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(c 1422-1491) William Caxton is thought to have learned the craft of printing from Ulrich Zell, a priest from Mainz who had established Cologne's 1st press (produced no less than 120 titles)

At Cologne printing had begun early - some time before 1466 c U. Zell. Zell printed in an excellent eventype mostly quarto volumes of practical use to priests. A local rival to Zell rose in Arnold [inserted] printed over 90 books [end inserted] ther Hoernen who used pagination for the 1st time in printing history BMC In 1464 Urich Zel of Hanau, Clerk of the diocese of Mainz, matriculated in the Univ. of Cologne. In 1466 he published an edition, signed & dated, of S. Chrysostom's Super psalmum Miserere. Zel continued working to the end of the century, & is believed to have died in soon after 1507. (d. 1501)

Type 96 - text type, recast after 1467 on a body measuring 99, leaded to 106-111. At first the h is round, then between 1467 & 1469, a tailed h was introduced & mixed [with]the former; in 1472 I from Type 113 begins to be mixed [with] that of this type.

Haebler - Zell - learned the act of printing in Fust & Schoeffers printing office - each of his earlier 3 Types contains far more than 200 sorts as, for all possible abbreviations & ligatures, special forms had been cut.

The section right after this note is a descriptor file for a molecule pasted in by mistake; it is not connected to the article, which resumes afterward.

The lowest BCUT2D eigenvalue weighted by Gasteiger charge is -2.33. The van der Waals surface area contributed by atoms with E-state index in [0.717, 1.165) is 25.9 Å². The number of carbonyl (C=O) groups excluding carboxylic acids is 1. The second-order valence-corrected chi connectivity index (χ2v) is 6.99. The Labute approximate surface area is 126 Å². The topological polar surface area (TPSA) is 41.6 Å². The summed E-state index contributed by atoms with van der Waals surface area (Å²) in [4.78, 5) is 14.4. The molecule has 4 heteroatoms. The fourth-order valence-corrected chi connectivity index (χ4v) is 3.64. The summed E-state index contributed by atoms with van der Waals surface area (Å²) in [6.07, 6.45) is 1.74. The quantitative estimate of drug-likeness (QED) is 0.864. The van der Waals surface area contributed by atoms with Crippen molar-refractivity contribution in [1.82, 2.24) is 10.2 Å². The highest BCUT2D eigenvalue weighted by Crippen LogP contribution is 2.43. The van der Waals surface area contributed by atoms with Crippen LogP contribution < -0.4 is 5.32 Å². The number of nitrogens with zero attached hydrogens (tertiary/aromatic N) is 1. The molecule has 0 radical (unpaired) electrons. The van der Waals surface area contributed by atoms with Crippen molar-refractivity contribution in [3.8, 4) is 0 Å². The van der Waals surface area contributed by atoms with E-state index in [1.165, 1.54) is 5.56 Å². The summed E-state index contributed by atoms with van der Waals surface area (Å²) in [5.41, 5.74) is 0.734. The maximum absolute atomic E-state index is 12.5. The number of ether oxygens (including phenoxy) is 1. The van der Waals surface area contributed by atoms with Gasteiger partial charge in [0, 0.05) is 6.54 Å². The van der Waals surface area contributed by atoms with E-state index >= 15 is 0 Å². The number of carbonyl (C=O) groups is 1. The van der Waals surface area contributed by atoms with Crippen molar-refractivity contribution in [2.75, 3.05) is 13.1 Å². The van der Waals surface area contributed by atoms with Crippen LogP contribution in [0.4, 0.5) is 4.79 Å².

Cologne - the most populous town of medieval Germany - nearly all the books published were [inserted] vernacular printing did not flourish in this district of Germany. [end inserted] in Latin - more than half were theological writings - hostility of the university teachers to humanistic learning.

Ulrich Zel - some 200 books to his credit - seldom produced large folio volumes, but made a specialty of small quartos dealing in the main & minor theological works & sermons.

- a student of the Univ. of Cologne, who established the 1st press there by 1466; Cologne thus became the 4th European city to have a printing press.

A summary of Theology in the Divine Attributes or Virtues & Vices.

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23 Oct. 75 Argonaut 10.00

R-Press Type 1 (? Johann Mentelin and/or Adolf Rusch)